The Journey to be an Author

Guest Post by Melody McCallister

I'm Sorry Story book cover

To sign up for author read aloud https://forms.gle/oUMqq2NgJUVpbBMR9

How the I’m Sorry Story Developed

Roughly eleven years ago, the I’m Sorry Story was floating in my head. I was teaching fifth grade in Garland, Texas and pregnant with my first child. I had been teaching for five years and knew that if my students were worrying about the fights they had with their friends, the lessons in math and reading were nowhere near in importance to them. Like many writers, the story sat in my head begging me to write it all down. One day I realized if I didn’t take the time to do just this, my baby girl would be born and I’d be too busy with her to remember this story. So I did. I typed it out and read it to my class the next day!

This VERY rough draft did not have any illustrations. I put it up on the screen so my students could read along with me and told the story about a young man who was really struggling to make friendships, and he was also clueless about how to make amends for hurting others’ feelings. When I was finished with this first reading, my students’ asked me, “How did you know, Mrs. McAllister?” It hit home for them. We talked about the story’s message and we kept talking about it all year long. Even as a young teacher, I knew that my students’ social emotional health needed to be nurtured if I wanted them to care about long division and reading comprehension.

At the time when it was written, having it published wasn’t something I gave much thought to. However, I read the I’m Sorry Story every year to all of my classes, including my first graders. They let me know it really resonated with them, and so I began to think that maybe this was a message that would help other students! After working with Mandy Froehlich and her book The Fire Within, published by EduMatch Publishing, I decided to submit the I’m Sorry Story, too. Mandy Froehlich saw its potential and helped me get connected with Dr. Sarah Thomas, Founder and CEO of EduMatch Publishing. Dr. Thomas liked the message and gave me a chance. What I love about EduMatch Publishing is their foundation of amplifying the voices of educators and students. Before my family moved to Alaska last year, I was offered the Logistics Manager position and so now I also help authors in the process of being published.

The toughest part of the publishing process was finding an illustrator, but in the end, it was a former colleague, and teacher, who is also an amazing artist, who believed in my story and accepted the challenge. Her name is Rheanna R. Longoria. The beautiful students at our school were the inspiration of how we wanted the characters to look. The teacher, Mrs. James, is also loosely tied to a wonderful teacher I had worked with. Inclusivity is at the heart of my book and this is why I chose to have it published in Open Dyslexic font in hopes that readers who have Dyslexia might find it easier to read, too.

Over the years, I had made edits to help the story become more real for my students, but editing, and editing, and more editing is the name of this game! Once illustrations were completed, and the release date was in sight, I still had to submit to my focus group. This comprised of mostly educators, but also parents, and even other authors. Overall, the feedback was very positive. BUT ONE. There was one educator/author who really challenged me. There were some ideas that were so specific to my personal experiences that she knew would not make sense to other teachers. At first, this information discouraged me. I took this feedback to another author friend and asked for wisdom. He said to let it rest for ten days and then “re-spect” it again. I took his advice and started in on my last edits. It turned out these new edits made the I’m Sorry Story’s message much more solid and strong. I was extremely proud, and ready, to submit for final edits.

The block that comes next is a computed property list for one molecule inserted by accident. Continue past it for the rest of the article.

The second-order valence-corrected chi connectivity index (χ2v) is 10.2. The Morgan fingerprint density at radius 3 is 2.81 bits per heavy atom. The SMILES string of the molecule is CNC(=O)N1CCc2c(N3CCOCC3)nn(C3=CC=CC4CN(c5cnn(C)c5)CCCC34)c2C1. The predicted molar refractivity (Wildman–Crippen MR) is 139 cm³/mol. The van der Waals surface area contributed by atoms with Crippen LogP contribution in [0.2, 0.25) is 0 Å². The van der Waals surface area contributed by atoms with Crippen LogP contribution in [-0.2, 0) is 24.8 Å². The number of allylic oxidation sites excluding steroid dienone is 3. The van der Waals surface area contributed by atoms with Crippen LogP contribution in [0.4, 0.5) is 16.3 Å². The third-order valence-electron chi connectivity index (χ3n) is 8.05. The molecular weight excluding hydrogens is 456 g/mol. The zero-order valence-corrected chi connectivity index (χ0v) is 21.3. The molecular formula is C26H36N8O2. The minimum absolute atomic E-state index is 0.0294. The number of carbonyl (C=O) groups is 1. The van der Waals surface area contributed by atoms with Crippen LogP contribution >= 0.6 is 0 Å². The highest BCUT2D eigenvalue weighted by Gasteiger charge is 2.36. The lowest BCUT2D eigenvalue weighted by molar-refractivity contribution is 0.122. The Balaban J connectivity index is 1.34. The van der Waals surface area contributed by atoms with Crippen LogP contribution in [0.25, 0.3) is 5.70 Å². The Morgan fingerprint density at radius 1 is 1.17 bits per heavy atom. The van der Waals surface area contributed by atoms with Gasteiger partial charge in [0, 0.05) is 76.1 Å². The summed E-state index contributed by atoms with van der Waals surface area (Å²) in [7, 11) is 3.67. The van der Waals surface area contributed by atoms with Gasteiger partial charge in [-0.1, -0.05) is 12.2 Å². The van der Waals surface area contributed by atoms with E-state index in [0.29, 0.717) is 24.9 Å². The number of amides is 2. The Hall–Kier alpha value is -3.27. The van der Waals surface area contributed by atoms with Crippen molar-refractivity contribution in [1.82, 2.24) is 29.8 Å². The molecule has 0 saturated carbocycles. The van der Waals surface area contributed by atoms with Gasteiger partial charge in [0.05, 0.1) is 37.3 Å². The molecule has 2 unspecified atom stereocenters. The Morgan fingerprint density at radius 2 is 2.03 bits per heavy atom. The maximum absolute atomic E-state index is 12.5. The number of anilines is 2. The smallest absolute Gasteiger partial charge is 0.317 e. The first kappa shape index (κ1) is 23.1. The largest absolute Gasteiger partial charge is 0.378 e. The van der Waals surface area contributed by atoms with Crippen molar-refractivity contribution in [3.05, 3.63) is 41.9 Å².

My focus group and supportive friends gave me a lot of help. When I was discouraged, Dr. Thomas and my focus group all challenged me to return to my “why.” By the time the story was ready to publish, I was emotionally ready to let the world see it, too. I worked hard to get marketing images and fun launch competitions with the help of EduMatch Publishing’s Director of Author Success, Mandy Froehlich. We were ready to launch on February 11th! The I’m Sorry Story has arrived!

One of the coolest things about launching the I’m Sorry Story has been connecting with classes across the country. The first day of the launch, I read and talked with at least ten classes. We had a Question and Answer time following the story and the questions they asked ranged from “Is this a true story?” to “How’s the weather in Alaska?” Students were honest in answering my questions about feeling like the main character, Ryan, and some of the other characters. They all knew what it was like to be told “Sorry” in a sarcastic and insincere way. A few teachers even did follow up activities such as role-playing and class discussions.

Hey Teacher! I would love to connect with you, too! Would you be interested in a read aloud with your class? We can talk about the importance of the social emotional message and also the writing process. I love telling students that they don’t have to wait to grow up to publish a story. They have so much to say and now that they know an author, I would love to help them cultivate their voice!

In this learning community we are all in which is dedicated to helping our students grow and blossom, we have something to say. Some of us can even turn it into a story! If you have a message to share that will help others, I hope you will get the words out, too!

bit.ly/imsorrystory

To sign up for author read aloud https://forms.gle/oUMqq2NgJUVpbBMR9

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